Meatco okwa li a popi kutya etokolo ndyoka ya ningi otali ka etitha opo ya tembudhile ehala lyawo lyomapungululo dhokutalaleka okuza koCape Town okuya mOkahandja, molwaashoka efalo lyonyama kehala ndyoka osha li tashi ya pula oshimaliwa shooN$22 000 molweendo kehe okuyeleka noshimaliwa shooN$10 000 shoka haya futu monena okufala oondongelwa dhawo mOmbaye ngashiingeyi.
Ehangano olya tsikile kutya etokolo ndyoka ya ningi otali gandja uuwanawa kehangano sho ngashiingeyi taya longitha ehala lyawo yene oshowo iikwaniipangitho yawo yene.
According to Unam spokesperson Simon Namesho the medical school has since 2011 used cadavers from the Stellenbosch University in the Western Cape in South Africa, because local cadavers were not available.
“Since Stellenbosch University has scaled down their embalming facilities, the School of Medicine was already notified by them that this will be the last year that they will be able to help the School of Medicine with human material such as bodies or cadavers,” said Namesho.
Namesho added that Unam paid N$18 500 per body for the cost of equipment and embalming chemicals, labour and storage, transport and cremation afterwards.
According to Namesho the bodies that the medical school had in stock in 2016 were sent back to South Africa in July, where they were to be cremated by Stellenbosch University.
“If the School of Medicine has its own bodies, it is equipped and trained to do its own embalming and have the necessary storage facilities.
“However, we realise it will take time to change the perceptions of people across cultures and religious beliefs. It is, however, our duty as a community to provide the best possible training to our future doctors in Namibia,” he said.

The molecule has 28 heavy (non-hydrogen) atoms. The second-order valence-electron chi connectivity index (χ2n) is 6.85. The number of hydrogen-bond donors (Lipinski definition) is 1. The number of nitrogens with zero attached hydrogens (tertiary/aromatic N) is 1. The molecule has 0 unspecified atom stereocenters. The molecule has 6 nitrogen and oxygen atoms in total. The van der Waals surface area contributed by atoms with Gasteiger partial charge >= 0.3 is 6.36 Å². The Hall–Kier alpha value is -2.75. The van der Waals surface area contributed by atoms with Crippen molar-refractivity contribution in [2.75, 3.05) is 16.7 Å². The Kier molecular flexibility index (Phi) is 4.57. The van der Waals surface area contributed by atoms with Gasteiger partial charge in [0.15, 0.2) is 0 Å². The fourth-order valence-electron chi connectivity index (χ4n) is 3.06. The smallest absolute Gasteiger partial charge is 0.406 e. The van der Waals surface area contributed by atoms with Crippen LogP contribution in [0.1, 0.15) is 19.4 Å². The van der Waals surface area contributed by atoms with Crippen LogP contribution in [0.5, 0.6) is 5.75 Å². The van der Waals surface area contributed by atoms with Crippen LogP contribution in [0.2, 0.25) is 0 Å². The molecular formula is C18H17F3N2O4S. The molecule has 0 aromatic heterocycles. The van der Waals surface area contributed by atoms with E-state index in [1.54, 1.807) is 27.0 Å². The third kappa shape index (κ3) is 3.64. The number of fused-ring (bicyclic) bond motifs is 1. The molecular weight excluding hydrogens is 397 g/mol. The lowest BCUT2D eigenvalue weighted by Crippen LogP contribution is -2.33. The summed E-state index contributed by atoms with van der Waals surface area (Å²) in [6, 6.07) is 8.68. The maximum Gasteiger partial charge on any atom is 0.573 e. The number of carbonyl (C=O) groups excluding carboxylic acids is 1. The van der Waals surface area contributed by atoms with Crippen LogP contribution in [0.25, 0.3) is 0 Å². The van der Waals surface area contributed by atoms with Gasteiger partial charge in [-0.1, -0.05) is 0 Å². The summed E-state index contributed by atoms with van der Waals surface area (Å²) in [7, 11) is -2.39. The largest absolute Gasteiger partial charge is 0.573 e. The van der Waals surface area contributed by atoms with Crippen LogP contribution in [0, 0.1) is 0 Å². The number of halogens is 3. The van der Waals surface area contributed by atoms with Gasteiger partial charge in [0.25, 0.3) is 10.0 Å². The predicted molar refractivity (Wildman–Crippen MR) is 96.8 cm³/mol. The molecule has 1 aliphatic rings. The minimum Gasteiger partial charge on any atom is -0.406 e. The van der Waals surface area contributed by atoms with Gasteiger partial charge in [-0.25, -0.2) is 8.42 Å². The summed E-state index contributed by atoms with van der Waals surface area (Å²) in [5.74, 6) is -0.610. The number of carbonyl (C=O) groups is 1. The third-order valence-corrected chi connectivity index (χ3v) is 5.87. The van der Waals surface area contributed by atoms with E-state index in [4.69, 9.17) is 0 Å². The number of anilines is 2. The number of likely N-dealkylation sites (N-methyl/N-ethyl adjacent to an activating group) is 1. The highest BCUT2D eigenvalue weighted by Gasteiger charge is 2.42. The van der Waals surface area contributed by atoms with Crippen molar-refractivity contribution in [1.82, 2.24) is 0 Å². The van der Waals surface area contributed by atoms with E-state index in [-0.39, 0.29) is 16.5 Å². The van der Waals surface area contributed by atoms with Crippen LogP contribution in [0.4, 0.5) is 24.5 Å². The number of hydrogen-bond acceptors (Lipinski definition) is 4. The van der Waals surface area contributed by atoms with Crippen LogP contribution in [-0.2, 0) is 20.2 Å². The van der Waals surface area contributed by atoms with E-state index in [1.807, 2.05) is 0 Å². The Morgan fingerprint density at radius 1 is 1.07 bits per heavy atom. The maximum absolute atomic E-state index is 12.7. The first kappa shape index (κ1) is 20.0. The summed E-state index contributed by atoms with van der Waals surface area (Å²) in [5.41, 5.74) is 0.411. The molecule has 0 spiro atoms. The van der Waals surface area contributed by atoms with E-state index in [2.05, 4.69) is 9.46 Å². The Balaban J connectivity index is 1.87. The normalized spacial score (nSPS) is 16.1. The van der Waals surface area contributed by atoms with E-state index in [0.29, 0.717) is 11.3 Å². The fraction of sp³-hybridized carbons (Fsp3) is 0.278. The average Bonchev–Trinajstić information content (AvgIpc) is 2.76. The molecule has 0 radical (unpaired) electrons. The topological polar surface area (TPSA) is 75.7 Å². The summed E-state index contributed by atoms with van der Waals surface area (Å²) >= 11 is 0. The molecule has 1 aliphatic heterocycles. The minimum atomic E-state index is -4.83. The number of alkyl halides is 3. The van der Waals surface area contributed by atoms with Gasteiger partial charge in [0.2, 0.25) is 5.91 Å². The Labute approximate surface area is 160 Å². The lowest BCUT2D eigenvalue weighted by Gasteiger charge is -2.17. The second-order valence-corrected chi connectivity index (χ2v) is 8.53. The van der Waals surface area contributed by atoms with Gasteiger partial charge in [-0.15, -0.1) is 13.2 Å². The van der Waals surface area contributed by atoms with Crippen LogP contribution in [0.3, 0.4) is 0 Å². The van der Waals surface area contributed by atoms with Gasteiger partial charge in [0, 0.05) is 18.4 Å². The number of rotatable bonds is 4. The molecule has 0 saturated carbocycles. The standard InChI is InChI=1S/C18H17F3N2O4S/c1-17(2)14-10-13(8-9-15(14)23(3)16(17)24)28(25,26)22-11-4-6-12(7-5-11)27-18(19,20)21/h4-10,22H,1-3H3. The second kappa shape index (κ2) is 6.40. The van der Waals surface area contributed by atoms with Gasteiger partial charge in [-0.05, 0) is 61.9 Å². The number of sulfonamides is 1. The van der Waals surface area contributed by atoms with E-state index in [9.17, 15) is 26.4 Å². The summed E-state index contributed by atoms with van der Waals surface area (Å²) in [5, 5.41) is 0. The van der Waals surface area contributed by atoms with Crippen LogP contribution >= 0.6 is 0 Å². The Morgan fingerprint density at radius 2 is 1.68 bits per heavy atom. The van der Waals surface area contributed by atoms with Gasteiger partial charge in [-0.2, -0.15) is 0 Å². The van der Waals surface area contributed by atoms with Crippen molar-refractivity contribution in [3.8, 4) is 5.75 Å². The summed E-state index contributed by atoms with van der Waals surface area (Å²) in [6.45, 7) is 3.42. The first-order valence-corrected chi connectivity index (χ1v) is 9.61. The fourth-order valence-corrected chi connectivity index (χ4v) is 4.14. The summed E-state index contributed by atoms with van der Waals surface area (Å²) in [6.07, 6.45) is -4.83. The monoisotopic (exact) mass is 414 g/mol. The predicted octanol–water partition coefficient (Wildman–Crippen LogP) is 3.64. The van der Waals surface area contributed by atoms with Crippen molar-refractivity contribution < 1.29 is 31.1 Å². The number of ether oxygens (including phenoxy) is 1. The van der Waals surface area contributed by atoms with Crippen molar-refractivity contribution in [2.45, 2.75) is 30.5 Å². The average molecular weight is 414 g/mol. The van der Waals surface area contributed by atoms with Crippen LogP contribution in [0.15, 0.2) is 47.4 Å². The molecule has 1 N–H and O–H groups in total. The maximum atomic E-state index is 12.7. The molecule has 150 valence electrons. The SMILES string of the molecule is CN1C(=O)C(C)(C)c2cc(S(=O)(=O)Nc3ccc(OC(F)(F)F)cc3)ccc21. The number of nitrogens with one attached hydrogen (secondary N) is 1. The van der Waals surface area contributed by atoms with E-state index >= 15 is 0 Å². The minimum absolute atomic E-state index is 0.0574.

Namesho added that Unam's Faculty of Health Sciences had been working tirelessly with the Ministry of Health and Social Services and the attorney-general's office for the past two years to update the Namibian Human Tissue Act in order to make donation legally possible.
The Faculty of Health Sciences' next aim is to make the public aware of the need for body donations as well as to appeal to people for organ and blood donations.
In February, the company announced its decision to turn its Okahandja abattoir into an international export cold-storage facility. Its only remaining abattoir is the one in Windhoek.
The conversion allowed the company to move its cold-storage facility from Table Bay in Cape Town to Namibia.
Meatco says it is saving about N$20 000 per container by making use of the Walvis Bay route rather than storing and exporting meat from Cape Town. This exact amount saved depends on the destination port.
In May this year the Okahandja cold-storage facility received only one load of meat from the Windhoek abattoir, which was exported as a test run.
During June, 29 loads were received and 14 containers were exported, while in July, 29 loads were received and 25 containers were exported.
In August, 14 loads were received and 22 containers were exported from the facility.
The conversion also saved the jobs of employees who worked at the Okahandja abattoir, Meatco said.